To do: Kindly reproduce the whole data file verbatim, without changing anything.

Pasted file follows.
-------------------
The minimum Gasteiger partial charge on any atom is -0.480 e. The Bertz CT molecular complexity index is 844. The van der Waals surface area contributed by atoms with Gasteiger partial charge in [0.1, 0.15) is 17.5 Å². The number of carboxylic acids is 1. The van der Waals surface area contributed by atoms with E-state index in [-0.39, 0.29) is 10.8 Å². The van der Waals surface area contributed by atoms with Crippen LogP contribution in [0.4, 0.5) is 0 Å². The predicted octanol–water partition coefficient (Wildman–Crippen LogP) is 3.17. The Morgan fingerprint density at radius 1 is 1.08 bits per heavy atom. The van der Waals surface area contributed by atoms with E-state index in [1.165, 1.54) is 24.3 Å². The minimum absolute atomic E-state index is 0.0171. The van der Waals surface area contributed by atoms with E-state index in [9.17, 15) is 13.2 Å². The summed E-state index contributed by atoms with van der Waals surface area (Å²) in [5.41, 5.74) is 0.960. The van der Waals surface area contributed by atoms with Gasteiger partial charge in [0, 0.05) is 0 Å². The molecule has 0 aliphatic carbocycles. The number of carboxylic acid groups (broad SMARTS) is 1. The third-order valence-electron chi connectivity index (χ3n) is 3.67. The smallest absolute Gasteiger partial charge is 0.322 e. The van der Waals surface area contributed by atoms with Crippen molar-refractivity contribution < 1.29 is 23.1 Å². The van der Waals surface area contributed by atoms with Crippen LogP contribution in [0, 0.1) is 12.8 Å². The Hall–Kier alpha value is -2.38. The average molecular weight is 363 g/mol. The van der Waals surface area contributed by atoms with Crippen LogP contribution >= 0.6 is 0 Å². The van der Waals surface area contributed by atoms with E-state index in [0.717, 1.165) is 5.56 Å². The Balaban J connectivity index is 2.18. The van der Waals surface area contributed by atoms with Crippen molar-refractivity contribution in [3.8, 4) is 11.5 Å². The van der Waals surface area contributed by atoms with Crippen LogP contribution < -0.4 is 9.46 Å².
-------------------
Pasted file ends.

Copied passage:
The minimum Gasteiger partial charge on any atom is -0.480 e. The Bertz CT molecular complexity index is 844. The van der Waals surface area contributed by atoms with Gasteiger partial charge in [0.1, 0.15) is 17.5 Å². The number of carboxylic acids is 1. The van der Waals surface area contributed by atoms with E-state index in [-0.39, 0.29) is 10.8 Å². The van der Waals surface area contributed by atoms with Crippen LogP contribution in [0.4, 0.5) is 0 Å². The predicted octanol–water partition coefficient (Wildman–Crippen LogP) is 3.17. The Morgan fingerprint density at radius 1 is 1.08 bits per heavy atom. The van der Waals surface area contributed by atoms with E-state index in [1.165, 1.54) is 24.3 Å². The minimum absolute atomic E-state index is 0.0171. The van der Waals surface area contributed by atoms with E-state index in [9.17, 15) is 13.2 Å². The summed E-state index contributed by atoms with van der Waals surface area (Å²) in [5.41, 5.74) is 0.960. The van der Waals surface area contributed by atoms with Gasteiger partial charge in [0, 0.05) is 0 Å². The molecule has 0 aliphatic carbocycles. The number of carboxylic acid groups (broad SMARTS) is 1. The third-order valence-electron chi connectivity index (χ3n) is 3.67. The smallest absolute Gasteiger partial charge is 0.322 e. The van der Waals surface area contributed by atoms with Crippen molar-refractivity contribution < 1.29 is 23.1 Å². The van der Waals surface area contributed by atoms with Crippen LogP contribution in [0, 0.1) is 12.8 Å². The Hall–Kier alpha value is -2.38. The average molecular weight is 363 g/mol. The van der Waals surface area contributed by atoms with Crippen LogP contribution >= 0.6 is 0 Å². The van der Waals surface area contributed by atoms with E-state index in [0.717, 1.165) is 5.56 Å². The Balaban J connectivity index is 2.18. The van der Waals surface area contributed by atoms with Crippen molar-refractivity contribution in [3.8, 4) is 11.5 Å². The van der Waals surface area contributed by atoms with Crippen LogP contribution < -0.4 is 9.46 Å².